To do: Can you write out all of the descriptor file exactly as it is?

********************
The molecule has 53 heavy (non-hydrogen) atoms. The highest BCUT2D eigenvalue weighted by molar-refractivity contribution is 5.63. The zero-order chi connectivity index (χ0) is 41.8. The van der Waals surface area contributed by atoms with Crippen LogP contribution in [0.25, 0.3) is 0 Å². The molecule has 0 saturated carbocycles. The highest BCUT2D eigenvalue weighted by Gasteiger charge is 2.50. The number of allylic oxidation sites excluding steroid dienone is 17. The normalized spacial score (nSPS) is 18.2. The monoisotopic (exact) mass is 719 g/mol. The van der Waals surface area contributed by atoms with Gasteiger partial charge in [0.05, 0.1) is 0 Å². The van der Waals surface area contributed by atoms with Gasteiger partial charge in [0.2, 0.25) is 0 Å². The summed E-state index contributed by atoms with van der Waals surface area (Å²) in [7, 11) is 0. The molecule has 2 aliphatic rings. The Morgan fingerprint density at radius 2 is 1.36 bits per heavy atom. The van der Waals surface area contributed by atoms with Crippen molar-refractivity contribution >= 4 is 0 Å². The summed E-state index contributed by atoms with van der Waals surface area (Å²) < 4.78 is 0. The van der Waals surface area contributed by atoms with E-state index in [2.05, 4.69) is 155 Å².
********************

The molecule has 53 heavy (non-hydrogen) atoms. The highest BCUT2D eigenvalue weighted by molar-refractivity contribution is 5.63. The zero-order chi connectivity index (χ0) is 41.8. The van der Waals surface area contributed by atoms with Crippen LogP contribution in [0.25, 0.3) is 0 Å². The molecule has 0 saturated carbocycles. The highest BCUT2D eigenvalue weighted by Gasteiger charge is 2.50. The number of allylic oxidation sites excluding steroid dienone is 17. The normalized spacial score (nSPS) is 18.2. The monoisotopic (exact) mass is 719 g/mol. The van der Waals surface area contributed by atoms with Gasteiger partial charge in [0.05, 0.1) is 0 Å². The van der Waals surface area contributed by atoms with Gasteiger partial charge in [0.2, 0.25) is 0 Å². The summed E-state index contributed by atoms with van der Waals surface area (Å²) in [7, 11) is 0. The molecule has 2 aliphatic rings. The Morgan fingerprint density at radius 2 is 1.36 bits per heavy atom. The van der Waals surface area contributed by atoms with Crippen molar-refractivity contribution >= 4 is 0 Å². The summed E-state index contributed by atoms with van der Waals surface area (Å²) < 4.78 is 0. The van der Waals surface area contributed by atoms with E-state index in [2.05, 4.69) is 155 Å².